School districts purchase a huge amount of Internet services—to the tune of $1.85 billion a year—but most districts are not getting the best deal on connectivity for their students. This isn’t surprising, since district leaders and staff are in the business of educating, and are rarely experts in the often-convoluted process of purchasing complex network equipment and large-scale connectivity. From our work with districts, we have found that when school district customers are armed with transparent information and comparative pricing on network costs, everyone can become an expert in getting a better deal.
Many people are more familiar with this phenomenon in the healthcare industry where the customers – in this case, patients – are also not experts in buying what they need. Recently, Medicare and Medicaid Services (CMS) took steps to illuminate and make available specific costs in healthcare system. As The Learning Accelerator’s Daniel Owens shared in a recent post, Pricing Transparency in Education: What We Can Learn from Health Care, “by providing [cost] information in an easily consumable format, third parties such as research groups, think tanks, universities, media, and most importantly the public, have been able to analyze it and discover all sorts of purchasing anomalies.”
Analysis of the healthcare data revealed a high variance in procedure cost both regionally and from hospital to hospital within the same geographic region. But once this information is made public, customers can make informed decisions. As Owens writes, “open-cost data allows for increased accountability and better conversations with a well-informed public about how this nation chooses to spend its healthcare dollars.”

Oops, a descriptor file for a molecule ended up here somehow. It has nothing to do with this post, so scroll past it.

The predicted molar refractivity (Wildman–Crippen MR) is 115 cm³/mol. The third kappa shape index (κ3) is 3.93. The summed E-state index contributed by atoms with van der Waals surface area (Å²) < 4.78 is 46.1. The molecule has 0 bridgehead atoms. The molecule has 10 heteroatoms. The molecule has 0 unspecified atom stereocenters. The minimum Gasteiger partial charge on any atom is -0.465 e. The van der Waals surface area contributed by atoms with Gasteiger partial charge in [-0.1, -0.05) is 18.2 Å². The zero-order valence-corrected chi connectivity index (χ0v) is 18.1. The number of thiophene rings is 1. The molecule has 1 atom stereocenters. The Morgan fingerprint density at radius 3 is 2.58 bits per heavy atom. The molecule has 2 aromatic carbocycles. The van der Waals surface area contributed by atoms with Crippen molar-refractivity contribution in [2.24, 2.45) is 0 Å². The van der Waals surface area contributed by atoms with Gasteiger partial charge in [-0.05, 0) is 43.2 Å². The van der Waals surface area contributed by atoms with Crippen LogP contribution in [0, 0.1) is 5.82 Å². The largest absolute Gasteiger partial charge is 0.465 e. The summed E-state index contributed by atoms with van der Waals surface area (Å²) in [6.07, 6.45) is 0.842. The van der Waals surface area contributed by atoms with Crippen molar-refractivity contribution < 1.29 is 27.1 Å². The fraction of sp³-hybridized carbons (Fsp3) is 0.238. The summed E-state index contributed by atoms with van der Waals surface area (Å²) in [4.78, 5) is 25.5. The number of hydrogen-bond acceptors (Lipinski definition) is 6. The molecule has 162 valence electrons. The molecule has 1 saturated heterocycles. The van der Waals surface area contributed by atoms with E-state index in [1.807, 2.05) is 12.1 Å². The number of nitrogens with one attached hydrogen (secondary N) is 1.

Just like in healthcare, we have seen incredibly high variance in the prices school districts in different areas of the country—and even within the same state—are paying for Internet connectivity. In the past year, EducationSuperHighway has collected data nationwide and conducted extensive data analysis projects in Arkansas, Nevada, Virginia, and Wisconsin. Using this data, not only have we identified connectivity pricing variation, transparency has also allowed us to draw high-level insights about factors that bring costs down:
- Economies of scale: cost per Mbps is lower when districts buy more bandwidth
- Group purchasing: aggregating demand can lower costs
- Fiber is the future: fiber connections are the most cost-effective for most areas
As in the healthcare industry, shared information and pricing transparency provide an ideal starting point from which to understand true connectivity costs and how school districts can get the best deal possible. EducationSuperHighway is continuing to pursue projects that contribute to increased price transparency, including collecting E-rate spending data (all of which will become publicly available in 2015), documenting costs and making comparative pricing tools available.
In addition to our work on data transparency, EducationSuperHighway has developed a step-by-step guide called, Network Essentials for Superintendents, to help district leaders navigate network and Internet service options. This free downloadable guide provides useful tips and information that district leaders need in order to bring high-speed broadband Internet access to their students. Download a copy Network Essentials for Superintendents.